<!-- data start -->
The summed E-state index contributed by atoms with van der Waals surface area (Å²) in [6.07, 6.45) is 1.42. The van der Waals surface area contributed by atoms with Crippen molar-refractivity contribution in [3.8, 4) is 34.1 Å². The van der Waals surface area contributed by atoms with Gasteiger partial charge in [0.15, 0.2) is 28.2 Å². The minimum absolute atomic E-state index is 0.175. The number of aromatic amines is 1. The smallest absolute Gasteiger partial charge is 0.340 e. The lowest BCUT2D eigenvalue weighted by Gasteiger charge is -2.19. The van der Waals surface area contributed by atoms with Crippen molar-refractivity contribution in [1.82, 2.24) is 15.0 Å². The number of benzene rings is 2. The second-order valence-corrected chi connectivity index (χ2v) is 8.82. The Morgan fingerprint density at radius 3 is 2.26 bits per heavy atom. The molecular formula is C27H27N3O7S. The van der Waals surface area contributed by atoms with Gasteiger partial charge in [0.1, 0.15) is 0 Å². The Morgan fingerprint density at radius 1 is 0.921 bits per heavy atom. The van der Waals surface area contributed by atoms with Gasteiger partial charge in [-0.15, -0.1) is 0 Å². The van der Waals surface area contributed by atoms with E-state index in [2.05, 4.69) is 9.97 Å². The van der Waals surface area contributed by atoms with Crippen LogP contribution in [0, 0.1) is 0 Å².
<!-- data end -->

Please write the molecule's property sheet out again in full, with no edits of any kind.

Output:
The summed E-state index contributed by atoms with van der Waals surface area (Å²) in [6.07, 6.45) is 1.42. The van der Waals surface area contributed by atoms with Crippen molar-refractivity contribution in [3.8, 4) is 34.1 Å². The van der Waals surface area contributed by atoms with Gasteiger partial charge in [0.15, 0.2) is 28.2 Å². The minimum absolute atomic E-state index is 0.175. The number of aromatic amines is 1. The smallest absolute Gasteiger partial charge is 0.340 e. The lowest BCUT2D eigenvalue weighted by Gasteiger charge is -2.19. The van der Waals surface area contributed by atoms with Crippen molar-refractivity contribution in [1.82, 2.24) is 15.0 Å². The number of benzene rings is 2. The second-order valence-corrected chi connectivity index (χ2v) is 8.82. The Morgan fingerprint density at radius 3 is 2.26 bits per heavy atom. The molecular formula is C27H27N3O7S. The van der Waals surface area contributed by atoms with Gasteiger partial charge in [0.1, 0.15) is 0 Å². The Morgan fingerprint density at radius 1 is 0.921 bits per heavy atom. The van der Waals surface area contributed by atoms with Gasteiger partial charge in [-0.15, -0.1) is 0 Å². The van der Waals surface area contributed by atoms with E-state index in [2.05, 4.69) is 9.97 Å². The van der Waals surface area contributed by atoms with Crippen LogP contribution in [0, 0.1) is 0 Å².